Michael Caine gives a stunning performance as one of his most famous characters, Jack Carter, and Mike Hodges direction is well paced and perfect for this film.

This is intriguing because the violence in the film is actually very understated graphically, especially by todays standards.

I really thought the setting of the film is one of the most enjoyable parts of it, and alongside the haunting music really captures your interest more than it would in another location.

If you didn't or find yourself bored watching most 70's films, I think you'll find this film slow and not involving.

It's not the easiest watch out there, but Get Carter is also blackly humorous and thrilling.

I thought it dull and long-winded (I know, like my writing--hah, hah, hah!

Violence breeds violence, which breeds more violence in this enjoyable British gangster picture, a seminal film for Michael Caine, who sharpened his ability in his string of crime films in the 1960s, particularly in this one, to give such a charismatic and arresting performance as a character who has no intention---and neither do the filmmakers---of making us like him.

It informs the mood, it evokes the shape that we need for this story: close-minds, unsophisticated gangsters, but a light world where it is apparently enjoyable to live; that's why it was so believable that Caine's brother might have died by accident;.

Though it may now be feted as a quintessential "lads movie", it's actually far more intelligent than that; and well worth watching, even after four decades.

It was damn slow.

Amongst the usual British "rent-a-hood" characters we have an unexpected appearance by the playwright, John Osbourne who portrays a camp, creamily well-spoken Northern gang leader.

Masterpiece of intense drama, with hidden depths .

A subtle, thrilling story, a definite 10 + .

It is intentionally trite and shallow, like that of a bad working-mens' club comedian.

Long, slow, dreary, moody gangster film about mob thug killer Jack Carter (Michael Caine) hunting down his brother's killers, unaware of his own impending doom.

Some real nice shots, especially during the action scenes, but Hodges can be rather bland at times.

The bits of chasing and exciting action hit us like a punch in the dark; we do not expect anything, and the effect is marvelous.

This is the worst movie I have ever seen.

I haven't read the book, so I don't know how true it stays to the story, but worth watching if you get a chance.

Maybe I like Carter because his mission is so compelling.

Despite a slow start (spent establishing the characters and place), the film rushes towards a glorious, violent climax as Caine, as the title character, discovers how and why his brother was murdered, and exacts a chilling revenge on those responsible.

However, if you don't mind all the sleazy nastiness, it IS awfully entertaining.

Also all the settings are drab and grim which just add to the feeling of the story.

Not a bad film, just a little hard to follow once in a while.

Dirty, Nasty and Riveting .

Boring, tedious and poorly acted .

This gritty, exciting, cult crime classic has three great things going for it - firstly, it's a bonafide top-notch British gangster film, of which there are almost none (The Long Good Friday is about the only other one), secondly, the setting in the murky grey north-eastern town of Newcastle, all drab concrete eyesores and crumbling Victorian terraces, and thirdly, an unforgettably steely-eyed, no-nonsense, indefatigable performance by Caine as Jack.

Anyway, Carter decides to have an enjoyable day with his rifle at the beach.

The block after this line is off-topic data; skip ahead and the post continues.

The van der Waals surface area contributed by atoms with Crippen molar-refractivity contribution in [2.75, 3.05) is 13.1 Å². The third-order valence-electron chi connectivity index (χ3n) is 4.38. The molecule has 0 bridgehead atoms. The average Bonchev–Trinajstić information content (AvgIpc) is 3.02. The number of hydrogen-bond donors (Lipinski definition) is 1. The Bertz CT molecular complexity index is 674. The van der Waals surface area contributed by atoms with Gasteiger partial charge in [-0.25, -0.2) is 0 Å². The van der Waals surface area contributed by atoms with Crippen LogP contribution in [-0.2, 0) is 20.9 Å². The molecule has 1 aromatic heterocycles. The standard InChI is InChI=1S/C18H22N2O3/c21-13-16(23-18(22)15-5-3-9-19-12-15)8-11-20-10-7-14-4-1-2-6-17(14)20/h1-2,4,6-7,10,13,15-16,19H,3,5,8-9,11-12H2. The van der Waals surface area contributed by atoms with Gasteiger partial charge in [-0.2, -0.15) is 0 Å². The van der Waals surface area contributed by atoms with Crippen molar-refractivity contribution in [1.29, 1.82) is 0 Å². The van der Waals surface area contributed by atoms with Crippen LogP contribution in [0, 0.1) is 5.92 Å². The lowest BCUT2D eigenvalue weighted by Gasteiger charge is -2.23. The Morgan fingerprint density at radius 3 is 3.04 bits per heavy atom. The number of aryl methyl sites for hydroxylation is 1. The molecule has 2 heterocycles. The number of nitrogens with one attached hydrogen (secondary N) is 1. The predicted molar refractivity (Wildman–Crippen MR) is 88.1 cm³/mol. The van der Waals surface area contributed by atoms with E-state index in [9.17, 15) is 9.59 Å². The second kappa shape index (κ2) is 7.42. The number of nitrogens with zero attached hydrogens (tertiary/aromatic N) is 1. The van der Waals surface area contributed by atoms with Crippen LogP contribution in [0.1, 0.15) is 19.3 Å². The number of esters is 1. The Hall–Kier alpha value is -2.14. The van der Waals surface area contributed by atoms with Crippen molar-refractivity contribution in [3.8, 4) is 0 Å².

It is an unusual, fascinating, and very powerful depiction.

Not a lot of plot, but highly entertaining and Caine does a dandy job.

The no-nonsense uber-violent tone, and the accompanying sexual frankness can make for disturbing viewing, but it is this overwhelming sense of 'reality' which makes the film so intense and beguiling.

Some will say it is too slow, to British, too laddish, too bleak, outdated scenery etc etc. Minor drawbacks that prevent a perfect 10.

I saw Mr. Hodges' recent bore-fest I'LL SLEEP WHEN I'M DEAD and was supremely disappointed since GET CARTER was one of the great crime flicks of the 70's (Didn't see the remake - no way).

It's a bit confusing and muddies up the tension.

It lacks narrative as well as character, and Caine's performance is shamefully dull and embarrassing.

Such attention to tiny, subtle, realistic and seemingly pointless little things add so much more to a passage of action as well as overall character.

The film is violent and uncompromising but also very entertaining with a neat line in black humour.

The scene where Carter engages in phone sex in front of his landlady alone is worth the price of admission: outrageous, dark, funny, brilliantly written, and chilling, it reminds you there was a time when the movies were as dangerous and exciting as off-Broadway theatre.

The most enjoyable aspect of the film has to be Caine's character.

Having said that, I really do admire the movie's slow pace and time it takes to set the scene visually.

I don't need to explain how great the acting is, with Caine on usual top form and bringing much needed personality to a fairly weak character, and all of the other acting being very enjoyable in their roles.

A great central performance, brilliant location and compelling story combine to make this a true classic .

A truly intriguing movie in many ways and certainly much deeper than one might expect from a film of this genre.

The character's all seem over-confident and as mentioned before, dull.

The story is well developed and has an intriguing message about what finding the truth to something leads to.

While I do agree that those things are good about the film, there isn't much besides that, as there is a lack of likable characters or a really engaging story being displayed here.

I am not against sex and violence, it is just that this particular movie is pointless.

If nothing else, it's worth watching just to see Alf from Coronation Street get slapped around.

While the beginning is a little slow, just remind yourself that it was made in 1971, and all movies were practically required to have slow starts back then.